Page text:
Joubert syndrome is a disorder that affects many parts of the body. The signs and symptoms of this condition vary among affected individuals, even among members of the same family.
Joubert syndrome can be caused by mutations in more than 30 genes. The proteins produced from these genes are known or suspected to play roles in cell structures called primary cilia. Primary cilia are microscopic, finger-like projections that stick out from the surface of cells and are involved in sensing the physical environment and in chemical signaling. Primary cilia are important for the structure and function of many types of cells, including brain cells (neurons) and certain cells in the kidneys and liver. Primary cilia are also necessary for the perception of sensory input, which is interpreted by the brain for sight, hearing, and smell.
Joubert syndrome is estimated to affect between 1 in 80,000 and 1 in 100,000 newborns. However, this estimate may be too low because Joubert syndrome has such a large range of possible features and is likely underdiagnosed. Particular genetic mutations that cause this condition are more common in certain ethnic groups, such as Ashkenazi Jewish, French-Canadian, and Hutterite populations.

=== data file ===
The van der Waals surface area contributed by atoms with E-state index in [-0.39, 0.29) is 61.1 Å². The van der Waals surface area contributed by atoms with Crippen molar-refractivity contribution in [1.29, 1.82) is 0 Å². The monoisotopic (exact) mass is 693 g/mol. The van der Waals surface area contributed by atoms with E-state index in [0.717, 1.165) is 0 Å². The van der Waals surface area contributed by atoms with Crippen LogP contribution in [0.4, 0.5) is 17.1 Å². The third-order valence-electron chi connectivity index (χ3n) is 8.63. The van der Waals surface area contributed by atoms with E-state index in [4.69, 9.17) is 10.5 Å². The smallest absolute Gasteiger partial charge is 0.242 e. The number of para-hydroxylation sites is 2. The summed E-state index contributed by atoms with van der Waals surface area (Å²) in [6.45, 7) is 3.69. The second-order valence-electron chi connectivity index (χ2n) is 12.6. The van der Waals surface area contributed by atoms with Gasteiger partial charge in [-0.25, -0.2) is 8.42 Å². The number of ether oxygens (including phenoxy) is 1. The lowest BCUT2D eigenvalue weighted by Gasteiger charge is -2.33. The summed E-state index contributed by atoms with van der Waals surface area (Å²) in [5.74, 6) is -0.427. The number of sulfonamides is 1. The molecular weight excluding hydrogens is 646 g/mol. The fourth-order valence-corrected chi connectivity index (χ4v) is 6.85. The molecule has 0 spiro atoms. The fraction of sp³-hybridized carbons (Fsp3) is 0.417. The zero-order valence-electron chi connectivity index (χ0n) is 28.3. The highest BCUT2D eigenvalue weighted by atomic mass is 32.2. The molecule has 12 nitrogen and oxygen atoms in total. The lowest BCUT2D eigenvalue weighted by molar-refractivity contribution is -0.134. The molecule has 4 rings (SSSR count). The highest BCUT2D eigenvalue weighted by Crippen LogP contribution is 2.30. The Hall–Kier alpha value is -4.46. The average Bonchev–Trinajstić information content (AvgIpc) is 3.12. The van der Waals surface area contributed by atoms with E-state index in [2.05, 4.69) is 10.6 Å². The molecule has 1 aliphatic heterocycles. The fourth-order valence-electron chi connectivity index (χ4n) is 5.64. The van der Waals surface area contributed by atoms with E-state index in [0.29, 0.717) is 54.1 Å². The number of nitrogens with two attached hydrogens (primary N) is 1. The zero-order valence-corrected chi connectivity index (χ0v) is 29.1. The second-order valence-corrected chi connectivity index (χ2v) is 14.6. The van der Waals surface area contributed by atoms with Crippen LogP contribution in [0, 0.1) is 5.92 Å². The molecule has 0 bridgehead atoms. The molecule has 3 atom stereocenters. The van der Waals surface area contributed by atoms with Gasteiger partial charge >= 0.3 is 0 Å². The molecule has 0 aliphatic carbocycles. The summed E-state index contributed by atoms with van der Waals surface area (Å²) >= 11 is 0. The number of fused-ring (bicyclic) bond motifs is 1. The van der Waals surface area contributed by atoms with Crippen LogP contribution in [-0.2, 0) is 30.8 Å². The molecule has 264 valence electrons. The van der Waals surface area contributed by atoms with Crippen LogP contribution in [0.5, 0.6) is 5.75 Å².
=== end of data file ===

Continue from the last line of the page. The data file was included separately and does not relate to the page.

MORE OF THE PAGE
Joubert syndrome typically has an autosomal recessive pattern of inheritance, which means both copies of a gene in each cell have mutations. The parents of an individual with an autosomal recessive condition each carry one copy of the mutated gene, but they usually do not show signs and symptoms of the condition.
Published Date: July 01, 2017Published By: National Institutes of Health